• Du Plooy, L., Zilindile, M., Desai,Z., De Wet, B., Holtman, L., Julie, C., Moolla, N and Nomlomo, V. (2016) Searching for research results to inform the design of an initial professional teacher education programme for the foundation phase: a systematic review South African Journal of Childhood Education
  • Du Plooy, L. (2016). An investigation of the pedagogical and contextual factors that contribute to learner achievement levels in South Africa: A study of selected public schools in the Western Cape, Unpublished thesis UWC. 
  • Du Plooy, L. (2019). A quasi-ethnographical exploration of how children establish their learning practices in constrained and volatile living spaces. Sociologia, University of Porto, Portugal.
  • Du Plooy, L (2019) The manifestations of the practice of within-class homogeneous ability grouping and how it accounts for learner achievement levels in Grade One classrooms. South African Journal of Childhood Education, 9(1) a690.
  • Daniels, R., Du Plooy, L. & Simons, M. (2021). Crossing Boundaries: Beginner teachers transitioning from university graduates to full legitimate participants in the teaching profession. (South African Journal of Education, under review). 
  • Du Plooy, L. (2021). (work-in-progress). Exploring student teachers’ experiences and challenges to guide and direct their own learning in an online environment- Covid-19 Online
  • Du Plooy, L (2021). (work-in-progress) Critical reflections of final year student teachers’ in relation to their lecturers, on their experiences and perceptions of Practical learning modules online, and how it relates to their preparedness to teach in the Foundation Phase
  • Du Plooy, L. (2021). (work-in-progress) It’s all in the framing: An investigation into the pedagogical factors that affect learner achievement levels in selected Grade 1 classrooms in the Western Cape. The paper when completed will be submitted to the South African Journal for Childhood Education (SAJCE).

Projects currently working on

2020-21  Embedding academic literacies in higher education curriculum and assessment practices in flexible blended learning contexts

2021  Early literacy in multilingual settings

2020-21  Internationalisation OSLO MET PROJECT -COIL COURSE April 2021

2020-21  DHET Project: Development of the Higher Certificate in Early Childhood Education-level 5

2021  Experiences of B Ed (Foundation Phase Teaching) lecturers and students in working in an Online environment at a Higher Education Institution.

2019-21  HDI GRANT PROJECT 5: Strengthening Foundation Phase Teaching

Position: Senior Lecturer and Teaching Practice Coordinator
Location: Block A
Tel: 021 959 2260 


Dr Melanie B. Luckay is a Senior Lecturer in the Department of Educational Studies and currently the Teaching Practice Coordinator in the Faculty of Education. 

Her PhD in Science Education and postdoctoral fellowship was obtained at the Centre for Research in Engineering Education (CREE) at UCT.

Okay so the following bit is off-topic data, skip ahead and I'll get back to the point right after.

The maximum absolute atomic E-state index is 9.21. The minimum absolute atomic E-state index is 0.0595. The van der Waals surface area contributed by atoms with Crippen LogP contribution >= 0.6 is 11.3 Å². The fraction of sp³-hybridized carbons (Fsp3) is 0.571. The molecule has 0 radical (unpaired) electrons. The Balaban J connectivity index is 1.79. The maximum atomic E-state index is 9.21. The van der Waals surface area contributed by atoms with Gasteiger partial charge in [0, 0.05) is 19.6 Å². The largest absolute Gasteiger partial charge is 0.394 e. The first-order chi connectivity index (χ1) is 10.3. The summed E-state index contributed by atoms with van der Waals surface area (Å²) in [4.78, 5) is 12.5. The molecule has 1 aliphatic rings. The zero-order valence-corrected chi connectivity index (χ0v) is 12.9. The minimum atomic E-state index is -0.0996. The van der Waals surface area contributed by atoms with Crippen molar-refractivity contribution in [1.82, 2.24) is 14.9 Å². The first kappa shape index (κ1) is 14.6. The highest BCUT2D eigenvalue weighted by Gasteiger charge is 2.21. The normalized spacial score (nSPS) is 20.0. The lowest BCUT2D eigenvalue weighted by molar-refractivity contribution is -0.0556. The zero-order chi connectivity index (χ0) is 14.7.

Dr Luckay’s research focus is in science education, learning environment research, technological literacy and technology education, education practice, curriculum studies and she links her research to teaching practice to socio-economic issues affecting education.

Luckay, M.B. (2018). The re-design of a fourth year Bachelor of Education Programme using the constructive alignment approach. Tuning Journal for Higher Education 6 (1), 143-167.

Luckay, M.B. & Laugksch, R.C. (2015).The development and validation of an instrument to monitor the implementation of social constructivist learning environments in Grade 9 Science classrooms in South Africa. Research in Science Education 45, 1-22.

Luckay, M.B. & Collier-Reed, B.I. (2014).An instrument to determine the technological literacy levels of upper secondary school students. International Journal of Technological Design Education 24, 261-273.

Nomlomo, V., & Luckay, M.B. (2019). How do theory and practice relate to each other in the social reality of the classroom. In Perspectives on educational practice around the world. S. Hammond & Sangster, M. (Eds). Bloomsbury Academic: New York.

Moodley, T., Sadeck, M, & Luckay, M.B. (2018). Developing student teachers’ professional knowledge (including Teaching Practice) in the further education and training phase. In Learning to Teach in Post-Apartheid South Africa. Student teachers’ encounters with initial teacher education. Sayed, S.; Carrim, C.; Badroodien, A.; McDonald, Z; & Singh, M. (Eds). African Sun Media. Sun Press: South Africa. 

Position: Lecturer
Location: Block A, Room E-13
Tel: 021 959 9289 


Dr Karen Koopman is a lecturer in the Department of Educational Studies. 

After qualifying as a teacher, specialising in Accounting, Business Economics and Economics, she taught at a high school and later at an FET College. She spent one year in South Korea teaching English to primary school learners. Upon her return to South Africa, Dr Koopman taught Elementary English to foreign students at an FET College and later started doing freelance work on the Learnerships and Skills Programmes. A few years later she joined CPUT and later UWC where she is currently teaching Education Practice, in the Bachelor of Education (SP/FET) Programme as well as Methods of Accounting, Business Studies and Economics in the PGCE (FET) Programme.